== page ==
June 4, 2016
As you watch “Thoroughly Modern Millie,” it is difficult to remember that the old-fashioned musical set in 1922 dates only to a 2002 Broadway debut. Its staging at the John W. Engeman Theater at Northport reinforces that sense of nostalgia, as it blithely features a time when the “modern” goal of a smart gal was to marry for money instead of love, and when “white slavery” was something to joke about.
The audiences that poured into the hit show during its more than two-year Broadway run, during which it picked up six Tony Awards, including best musical, apparently weren’t bothered by those themes. And, indeed, that effervescent production, which made Sutton Foster a star, erased, or at least plowed through, most misgivings with precision tap-dancing and quirky performances that emphasized sending up, rather than accepting, the mores of the 1920s. I remember liking the show.
These days, the kidnapping (or trafficking) of women, as well as men and children, is a more serious topic. Marrying for money, of course, still goes on, but it’s not considered cutting edge. Creating a “Millie” that overcomes shifting attitudes must still be possible, but the Engeman production, under Drew Humphrey’s direction, never gets as fabulously funny as it needs to, though it is largely enjoyable.
The choreography, by Mr. Humphrey and Dena DiGiacinto, often becomes tedious, relying on repetitive stylized moves while the dancers, in one or two rows, face the audience. The set, designed by Jonathan Collins, features repeated Art Deco designs, as do the glittery costumes by Kurt Alger. Everything is too coordinated.
Fortunately, the singing, acting and dancing are all solid. Tessa Grady is charming as Millie Dillmount, who arrives in New York from Salina, Kan., determined to stay no matter what, even after she is mugged and left with no purse, hat or scarf and only one shoe. Jimmy Smith, a dapper young man she trips so he will stop to help her, advises her to return to Kansas. When she refuses, he steers her toward a hotel for actresses. “They’re used to girls who can’t pay,” Jimmy, nicely played by Daniel Plimpton, tells her.
It turns out that the hotel’s proprietor, Mrs. Meers, makes her money by kidnapping some of the aspiring actresses and selling them into slavery in Hong Kong. Mrs. Meers (Michele Ragusa) wears a kimono and speaks in a stereotypical accent that occasionally sounds more Southern American than Southeast Asian. Her posturing, though strange, is supposed to be part of the comedy, because as the script makes clear, she is American-born and not of Chinese heritage at all.
Ms. Ragusa is funny, though not as hilarious as intended. Her best moments come in interactions with two Chinese brothers — engagingly played by Anthony Chan and Carl Hsu — who handle laundry for the hotel and participate in the kidnapping scheme. Watch for their hilarious second-act “Muqin,” in which the brothers sing “My Mammy” in Chinese while supertitles do the translating.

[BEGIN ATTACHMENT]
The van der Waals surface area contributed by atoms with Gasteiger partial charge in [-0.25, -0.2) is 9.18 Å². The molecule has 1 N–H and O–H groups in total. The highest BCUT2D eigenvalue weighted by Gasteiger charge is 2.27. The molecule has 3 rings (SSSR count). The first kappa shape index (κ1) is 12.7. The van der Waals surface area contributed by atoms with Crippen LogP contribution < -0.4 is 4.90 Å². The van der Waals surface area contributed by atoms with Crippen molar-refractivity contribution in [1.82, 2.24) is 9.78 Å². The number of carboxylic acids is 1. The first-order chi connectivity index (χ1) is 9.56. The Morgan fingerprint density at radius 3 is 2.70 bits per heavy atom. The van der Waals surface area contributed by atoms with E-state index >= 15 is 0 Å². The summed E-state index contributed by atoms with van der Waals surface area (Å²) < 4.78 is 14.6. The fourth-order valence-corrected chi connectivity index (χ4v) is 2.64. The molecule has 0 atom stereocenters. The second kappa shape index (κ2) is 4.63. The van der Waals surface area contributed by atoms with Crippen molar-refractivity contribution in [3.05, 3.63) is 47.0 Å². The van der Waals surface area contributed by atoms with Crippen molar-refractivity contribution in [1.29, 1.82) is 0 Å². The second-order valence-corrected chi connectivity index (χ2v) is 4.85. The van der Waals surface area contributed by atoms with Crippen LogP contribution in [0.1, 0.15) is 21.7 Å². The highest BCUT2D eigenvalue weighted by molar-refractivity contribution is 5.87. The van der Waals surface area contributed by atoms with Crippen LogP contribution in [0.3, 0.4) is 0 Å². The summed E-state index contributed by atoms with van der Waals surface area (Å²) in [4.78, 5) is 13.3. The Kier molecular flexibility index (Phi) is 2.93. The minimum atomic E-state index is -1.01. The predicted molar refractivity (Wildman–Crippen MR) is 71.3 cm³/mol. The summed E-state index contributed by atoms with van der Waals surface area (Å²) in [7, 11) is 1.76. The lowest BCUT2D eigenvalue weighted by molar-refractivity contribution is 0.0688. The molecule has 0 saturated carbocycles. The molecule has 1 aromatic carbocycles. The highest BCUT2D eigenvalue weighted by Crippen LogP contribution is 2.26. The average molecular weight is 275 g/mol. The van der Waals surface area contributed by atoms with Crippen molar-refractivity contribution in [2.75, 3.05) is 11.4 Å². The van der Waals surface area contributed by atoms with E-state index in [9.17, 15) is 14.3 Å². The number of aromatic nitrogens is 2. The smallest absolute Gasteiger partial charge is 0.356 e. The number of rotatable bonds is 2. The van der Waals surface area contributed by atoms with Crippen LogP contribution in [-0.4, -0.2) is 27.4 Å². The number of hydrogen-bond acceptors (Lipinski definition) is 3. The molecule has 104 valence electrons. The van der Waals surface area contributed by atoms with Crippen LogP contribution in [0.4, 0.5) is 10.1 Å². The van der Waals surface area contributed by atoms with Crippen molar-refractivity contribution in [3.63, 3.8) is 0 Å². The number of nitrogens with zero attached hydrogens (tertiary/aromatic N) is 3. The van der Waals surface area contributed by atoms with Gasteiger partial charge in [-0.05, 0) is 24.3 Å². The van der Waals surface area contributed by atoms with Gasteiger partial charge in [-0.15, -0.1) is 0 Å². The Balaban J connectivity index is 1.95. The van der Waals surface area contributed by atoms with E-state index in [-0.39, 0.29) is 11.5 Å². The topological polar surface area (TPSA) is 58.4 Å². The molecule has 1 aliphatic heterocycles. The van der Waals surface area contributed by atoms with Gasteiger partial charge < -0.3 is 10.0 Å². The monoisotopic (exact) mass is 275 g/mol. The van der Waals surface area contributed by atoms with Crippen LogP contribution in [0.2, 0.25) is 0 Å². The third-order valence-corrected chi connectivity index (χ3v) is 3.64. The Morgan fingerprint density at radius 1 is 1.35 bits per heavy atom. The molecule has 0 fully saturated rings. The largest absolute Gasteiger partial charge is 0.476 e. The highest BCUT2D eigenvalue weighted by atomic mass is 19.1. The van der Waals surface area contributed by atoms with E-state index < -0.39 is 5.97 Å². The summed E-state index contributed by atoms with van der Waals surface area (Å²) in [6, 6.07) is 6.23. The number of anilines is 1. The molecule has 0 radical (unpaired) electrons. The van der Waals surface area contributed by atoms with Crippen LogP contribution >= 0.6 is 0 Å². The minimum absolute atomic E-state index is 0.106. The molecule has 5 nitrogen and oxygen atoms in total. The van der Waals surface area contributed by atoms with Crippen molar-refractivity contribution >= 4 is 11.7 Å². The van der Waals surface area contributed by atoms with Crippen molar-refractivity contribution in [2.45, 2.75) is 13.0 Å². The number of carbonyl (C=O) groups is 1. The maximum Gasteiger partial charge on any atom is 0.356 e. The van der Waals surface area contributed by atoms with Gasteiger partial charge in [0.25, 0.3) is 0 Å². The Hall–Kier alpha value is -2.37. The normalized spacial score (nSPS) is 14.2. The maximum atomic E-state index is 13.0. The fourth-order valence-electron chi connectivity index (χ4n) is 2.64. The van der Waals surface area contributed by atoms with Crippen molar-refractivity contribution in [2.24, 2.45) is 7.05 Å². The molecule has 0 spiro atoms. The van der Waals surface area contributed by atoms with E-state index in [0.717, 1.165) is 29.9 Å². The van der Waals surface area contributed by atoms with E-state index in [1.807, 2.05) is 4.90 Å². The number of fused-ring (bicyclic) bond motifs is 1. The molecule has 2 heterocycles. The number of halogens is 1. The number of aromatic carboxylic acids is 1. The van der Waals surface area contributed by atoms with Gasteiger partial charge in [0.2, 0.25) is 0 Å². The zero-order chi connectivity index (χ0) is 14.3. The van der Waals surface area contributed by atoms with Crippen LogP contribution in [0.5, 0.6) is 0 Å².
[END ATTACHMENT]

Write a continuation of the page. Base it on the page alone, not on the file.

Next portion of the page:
The brothers stop cooperating after one of them suddenly falls in love with the latest victim, Miss Dorothy Brown (a lovely, strong-voiced Sarah Stevens), a friend of Millie’s. Another man who falls instantly for Dorothy is Trevor Graydon (Tim Rogan), Millie’s wealthy boss and the man she hopes to marry. Mr. Rogan masters “The Speed Test,” a quick-paced patter song with music borrowed from Arthur Sullivan and some lyrics from W. S. Gilbert, though most of the words, about stenography, are by Dick Scanlan.
Though the musical uses other borrowed material, most songs are original. Mr. Scanlan wrote all of the new lyrics and wrote the show’s book with Richard Morris, who wrote the screenplay for the 1967 movie, starring Julie Andrews, upon which the musical is loosely based. Among the borrowed songs is “I’m Falling in Love with Someone,” a duet ably sung by Mr. Morris and Ms. Stevens, which Nelson Eddy and Jeanette MacDonald sang in the 1935 film “Naughty Marietta.” The number succeeds as a spoof.
The music for the original songs — including the lively “Gimme, Gimme” — was written by Jeanine Tesori, who usually composes for more thoughtful shows, like “Fun Home,” currently on Broadway. James Olmstead, the music director, leads his band tunefully.
The musical ends with a revelation made by Muzzy Van Hossmere, a rich widow and nightclub singer. Earlier, Nicole Powell, a smoky-voiced chanteuse who plays Muzzy with a refreshingly calm dignity, delivers an elegant “Only in New York,” one of the best Tesori-Scanlan songs. It’s a highlight in a production that is often pleasant and entertaining.